Having completed his professional studies in the glass industry Arthur Weiss (1897-1945) graduated at the Commercial Academy. He served at the horse- artillery during WW1 and was discharged with several decorations. By the 30s he took over the firm’s leadership. His two brothers: Vilmos and Viktor were also working for the family company. His three other brothers settled in Palestine. The firm of wide scale international connections was forced to give up business activities in the summer of 1944 due to the Jewish persecution in Hungary. He was never found after January 1, 1945.
Miklós (Mose), Krausz (1908-1985), official. He studied in a Yeshiva (Jewish religious school of theology) in Miskolc. He obtained his general education with self studies. He became Secretary of the religious Zionist organization (Mizrahi) in 1932. From 1934-1938 he was Secretary, while from 1938-1946 the managing leader of the Palestine Office (PALMUT or PalAmt.) After the Liberation he emigrated to Israel and was Director of the “Swedish Village” and leading official of the Social Ministry.
Mihály Salamon (September 6, 1897-?) His father Mose, Chief Rabbi of Zilah, was deported to Bergen Belsen and passed away in Israel, 1955. His mother, Sarah Engel died in Budapest, 1920. He studied in Budapest at a Jewish teacher’s training school, graduated at a secondary school, and completed his studies in humanities at a university in 1922. He was teaching for one year and a half then became textile merchant. He got married to Margit-Mirjam Knöpfler in 1923. His son is Ottó-Aser.
He was one of the leaders of the religious Zionists, member of the Supervisory Committee of the Palestine Office from the 30s. This position led him in 1944 to the Glass House staff as one of its administrative leaders. After the Liberation (March, 1946-April, 1948) he was President of the Zionist Association in Hungary, Vice-President of the Orthodox Jewish Community in Pest, and one of the Joint’s leaders in Hungary. Later in 1949 he emigrated to Israel, worked at the editorial office of Új Kelet (New East ), while from 1951-1953 he was publisher and Editor-in-Chief of Népünk (Our People). His articles were published in Új Kelet by early 1980.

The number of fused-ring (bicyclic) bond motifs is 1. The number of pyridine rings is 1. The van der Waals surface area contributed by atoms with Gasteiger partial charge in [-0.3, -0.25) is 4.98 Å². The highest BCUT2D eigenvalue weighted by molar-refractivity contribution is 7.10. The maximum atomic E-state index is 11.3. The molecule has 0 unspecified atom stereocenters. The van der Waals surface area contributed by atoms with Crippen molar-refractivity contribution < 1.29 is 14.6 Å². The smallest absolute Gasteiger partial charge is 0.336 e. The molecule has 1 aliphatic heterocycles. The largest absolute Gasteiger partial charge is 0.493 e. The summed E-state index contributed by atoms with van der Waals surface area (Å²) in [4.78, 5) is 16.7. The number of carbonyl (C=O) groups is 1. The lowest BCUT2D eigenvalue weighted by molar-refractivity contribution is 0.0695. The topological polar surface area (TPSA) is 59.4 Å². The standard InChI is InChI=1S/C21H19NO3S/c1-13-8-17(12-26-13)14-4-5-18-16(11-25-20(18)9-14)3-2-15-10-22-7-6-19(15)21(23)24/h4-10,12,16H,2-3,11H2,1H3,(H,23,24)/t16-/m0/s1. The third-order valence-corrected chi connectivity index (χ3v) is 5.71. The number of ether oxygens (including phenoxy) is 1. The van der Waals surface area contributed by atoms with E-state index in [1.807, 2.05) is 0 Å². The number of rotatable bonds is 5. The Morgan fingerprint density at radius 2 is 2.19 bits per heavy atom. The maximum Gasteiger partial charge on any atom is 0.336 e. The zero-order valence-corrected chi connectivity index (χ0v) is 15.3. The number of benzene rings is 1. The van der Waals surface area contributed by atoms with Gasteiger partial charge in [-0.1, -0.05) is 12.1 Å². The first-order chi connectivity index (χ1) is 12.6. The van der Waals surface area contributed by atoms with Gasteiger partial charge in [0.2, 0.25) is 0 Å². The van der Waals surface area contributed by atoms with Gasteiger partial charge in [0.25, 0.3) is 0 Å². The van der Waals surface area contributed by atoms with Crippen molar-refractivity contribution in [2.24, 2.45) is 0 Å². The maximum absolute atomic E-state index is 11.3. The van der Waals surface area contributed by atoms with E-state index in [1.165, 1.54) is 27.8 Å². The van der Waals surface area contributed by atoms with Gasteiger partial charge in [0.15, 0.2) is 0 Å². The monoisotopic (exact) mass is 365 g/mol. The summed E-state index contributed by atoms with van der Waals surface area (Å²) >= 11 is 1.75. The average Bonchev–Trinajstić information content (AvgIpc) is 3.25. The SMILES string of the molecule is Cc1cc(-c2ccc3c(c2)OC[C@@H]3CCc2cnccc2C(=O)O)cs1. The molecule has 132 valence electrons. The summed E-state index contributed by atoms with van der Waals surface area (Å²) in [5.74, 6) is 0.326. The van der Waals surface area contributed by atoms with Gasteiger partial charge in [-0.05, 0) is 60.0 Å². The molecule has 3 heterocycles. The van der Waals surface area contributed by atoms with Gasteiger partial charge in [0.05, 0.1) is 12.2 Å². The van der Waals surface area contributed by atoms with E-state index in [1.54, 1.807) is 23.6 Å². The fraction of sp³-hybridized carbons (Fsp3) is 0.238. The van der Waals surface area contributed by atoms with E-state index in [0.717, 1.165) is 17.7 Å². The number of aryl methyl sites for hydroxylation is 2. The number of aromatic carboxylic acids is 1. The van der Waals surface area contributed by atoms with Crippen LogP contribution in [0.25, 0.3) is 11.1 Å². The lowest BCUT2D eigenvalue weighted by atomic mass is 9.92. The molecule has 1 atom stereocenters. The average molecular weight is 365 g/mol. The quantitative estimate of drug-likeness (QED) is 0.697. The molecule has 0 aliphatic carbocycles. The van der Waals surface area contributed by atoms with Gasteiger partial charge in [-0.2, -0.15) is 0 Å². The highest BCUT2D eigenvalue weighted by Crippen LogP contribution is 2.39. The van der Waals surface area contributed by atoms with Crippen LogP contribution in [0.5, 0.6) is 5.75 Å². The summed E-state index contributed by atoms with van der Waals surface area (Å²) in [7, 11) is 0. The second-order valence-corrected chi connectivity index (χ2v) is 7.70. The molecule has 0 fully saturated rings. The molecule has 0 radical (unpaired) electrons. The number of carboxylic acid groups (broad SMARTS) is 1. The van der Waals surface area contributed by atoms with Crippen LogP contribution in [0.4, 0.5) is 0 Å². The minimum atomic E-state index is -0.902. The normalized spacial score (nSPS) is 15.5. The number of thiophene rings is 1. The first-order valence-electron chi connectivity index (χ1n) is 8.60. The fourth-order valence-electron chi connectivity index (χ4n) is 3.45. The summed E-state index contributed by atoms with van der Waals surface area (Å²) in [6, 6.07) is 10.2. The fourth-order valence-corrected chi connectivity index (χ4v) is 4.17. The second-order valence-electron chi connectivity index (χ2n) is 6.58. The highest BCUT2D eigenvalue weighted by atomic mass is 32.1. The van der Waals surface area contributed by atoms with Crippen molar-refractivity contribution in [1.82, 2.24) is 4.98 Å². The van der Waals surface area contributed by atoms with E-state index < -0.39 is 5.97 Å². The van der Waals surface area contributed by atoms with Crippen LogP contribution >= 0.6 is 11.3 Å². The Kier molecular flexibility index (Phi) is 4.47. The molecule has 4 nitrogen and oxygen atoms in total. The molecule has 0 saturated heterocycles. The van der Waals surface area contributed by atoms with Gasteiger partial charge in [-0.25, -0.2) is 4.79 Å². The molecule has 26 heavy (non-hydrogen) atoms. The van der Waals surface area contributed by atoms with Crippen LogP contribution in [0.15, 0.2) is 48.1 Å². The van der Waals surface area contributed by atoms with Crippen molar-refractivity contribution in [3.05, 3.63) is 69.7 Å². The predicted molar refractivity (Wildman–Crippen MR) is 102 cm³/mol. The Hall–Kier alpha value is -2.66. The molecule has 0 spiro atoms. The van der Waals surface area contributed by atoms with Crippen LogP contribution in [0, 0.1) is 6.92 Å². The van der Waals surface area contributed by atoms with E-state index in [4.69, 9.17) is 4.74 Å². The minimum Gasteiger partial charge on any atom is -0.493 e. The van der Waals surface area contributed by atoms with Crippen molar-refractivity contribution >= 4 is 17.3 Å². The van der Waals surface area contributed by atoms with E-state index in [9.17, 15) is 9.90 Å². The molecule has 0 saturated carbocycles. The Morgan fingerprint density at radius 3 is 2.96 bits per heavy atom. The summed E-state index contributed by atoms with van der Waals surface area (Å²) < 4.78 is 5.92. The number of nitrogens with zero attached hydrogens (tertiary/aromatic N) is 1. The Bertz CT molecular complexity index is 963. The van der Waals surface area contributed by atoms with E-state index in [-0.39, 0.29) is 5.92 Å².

Sándor Grossmann, Ben Erec (1909-2003), journalist, publisher. He was raised in a merchant family in Miskolc, studied in a Yeshiva, and was still young, when he became a leader in the Zionist movement. His family was deported in 1944, he escaped, but was caught and sent to an internment camp in Kistarcsa. He was released in late September. From early October he was member of the Glass House leadership, from mid-November he controlled the common life in the Wekerle street building. After the Liberation, as one of the Joint’s leading officials he sought to find working opportunities for the Jews without secured living. He left Hungary in 1949. Having spent three months in Vienna he was living in Israel in a kibutz for two years, then published books in Paris and Geneva, edited the paper “Future”.
Sándor Hunwald, Szimcha (1914-1945) was born in Kolozsvár and got to Budapest during the WW1. In 1931 he joined the Zionist movement, which caused him dismissal from the Jewish secondary school. Following the deportation in 1942 of the Jews in Slovakia, he organized the refugees’ reception. The Zionist youth in Hungary offered the refugees their own documents. However, when the foreigners were caught, the police found them. Sándor Hunwald first was interned to a camp in Garany, then was sent to a company of refractory soldiers in the Ukraine. When the front there collapsed in the fall of 1944, he took the opportunity and escaped. However, he was caught at the Hungarian border and sent back to the front. Following a repeated escape he arrived in Budapest in October and took part in the salvage activities in the Glass House. As an official of the Swiss Embassy, under the name of “Hans Kühne”, he distributed the forged protection letters by car to the persecuted.
In early 1945 he was arrested in Vadász street. He was very possibly killed in the cellar of the Ministry of Interior. His heroism was post humus appreciated in 1947 by the Order of Merit of the Hungarian Republic. The first home of the reorganized Hashomer Hacair youth movement was named after Sándor Hunwald in 1945.
Albert Geyer (1895-1962). Lawyer, his professional area was International law and insurance. Delegated by the Zionists in 1944 he was member of the Jewish Community in Pest, President of the Hungarian Zionist Association 1945-1946, member of the Joint’s Presidium from the Liberation till 1948, Chairman of the Hungarian Chapter of the World Congress of Jews till 1950, then he emigrated.
Fábián Herskovits (1907-1982), teacher and rabbi. He obtained his doctoral degree at the Department of Humanities and at the Rabbinate in Budapest. In the 30s he was teaching at the universities in Rome and Tel-Aviv and worked as a rabbi in Budapest from 1941. He was decorated in 1947 (Order of Merit of the Hungarian Republic.) He left Hungary in 1949. He was Head of the Cultural Section in the Municipality of Tel-Aviv. From 1981 he was President of the World Association of Hungarian Jews.